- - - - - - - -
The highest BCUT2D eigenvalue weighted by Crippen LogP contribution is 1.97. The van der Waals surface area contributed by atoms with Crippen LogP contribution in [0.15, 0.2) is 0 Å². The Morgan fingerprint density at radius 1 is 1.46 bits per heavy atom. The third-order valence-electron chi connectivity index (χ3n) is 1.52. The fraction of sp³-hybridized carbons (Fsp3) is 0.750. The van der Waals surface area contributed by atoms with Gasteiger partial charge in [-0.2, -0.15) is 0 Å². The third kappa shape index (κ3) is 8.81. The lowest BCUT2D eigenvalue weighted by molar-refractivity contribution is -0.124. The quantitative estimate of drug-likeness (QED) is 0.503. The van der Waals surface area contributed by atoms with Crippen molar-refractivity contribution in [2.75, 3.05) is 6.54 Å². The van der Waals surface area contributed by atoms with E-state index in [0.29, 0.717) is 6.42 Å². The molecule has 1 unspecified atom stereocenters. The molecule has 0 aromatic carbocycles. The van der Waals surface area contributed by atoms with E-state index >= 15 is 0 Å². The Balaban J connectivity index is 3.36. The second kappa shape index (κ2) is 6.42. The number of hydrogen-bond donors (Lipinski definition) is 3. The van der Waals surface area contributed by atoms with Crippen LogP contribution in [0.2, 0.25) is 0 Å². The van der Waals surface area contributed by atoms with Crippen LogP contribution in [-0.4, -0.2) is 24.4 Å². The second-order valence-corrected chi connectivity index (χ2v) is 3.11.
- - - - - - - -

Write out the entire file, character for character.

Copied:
The highest BCUT2D eigenvalue weighted by Crippen LogP contribution is 1.97. The van der Waals surface area contributed by atoms with Crippen LogP contribution in [0.15, 0.2) is 0 Å². The Morgan fingerprint density at radius 1 is 1.46 bits per heavy atom. The third-order valence-electron chi connectivity index (χ3n) is 1.52. The fraction of sp³-hybridized carbons (Fsp3) is 0.750. The van der Waals surface area contributed by atoms with Gasteiger partial charge in [-0.2, -0.15) is 0 Å². The third kappa shape index (κ3) is 8.81. The lowest BCUT2D eigenvalue weighted by molar-refractivity contribution is -0.124. The quantitative estimate of drug-likeness (QED) is 0.503. The van der Waals surface area contributed by atoms with Crippen molar-refractivity contribution in [2.75, 3.05) is 6.54 Å². The van der Waals surface area contributed by atoms with E-state index in [0.29, 0.717) is 6.42 Å². The molecule has 1 unspecified atom stereocenters. The molecule has 0 aromatic carbocycles. The van der Waals surface area contributed by atoms with E-state index >= 15 is 0 Å². The Balaban J connectivity index is 3.36. The second kappa shape index (κ2) is 6.42. The number of hydrogen-bond donors (Lipinski definition) is 3. The van der Waals surface area contributed by atoms with Crippen LogP contribution in [0.2, 0.25) is 0 Å². The van der Waals surface area contributed by atoms with Crippen LogP contribution in [-0.4, -0.2) is 24.4 Å². The second-order valence-corrected chi connectivity index (χ2v) is 3.11.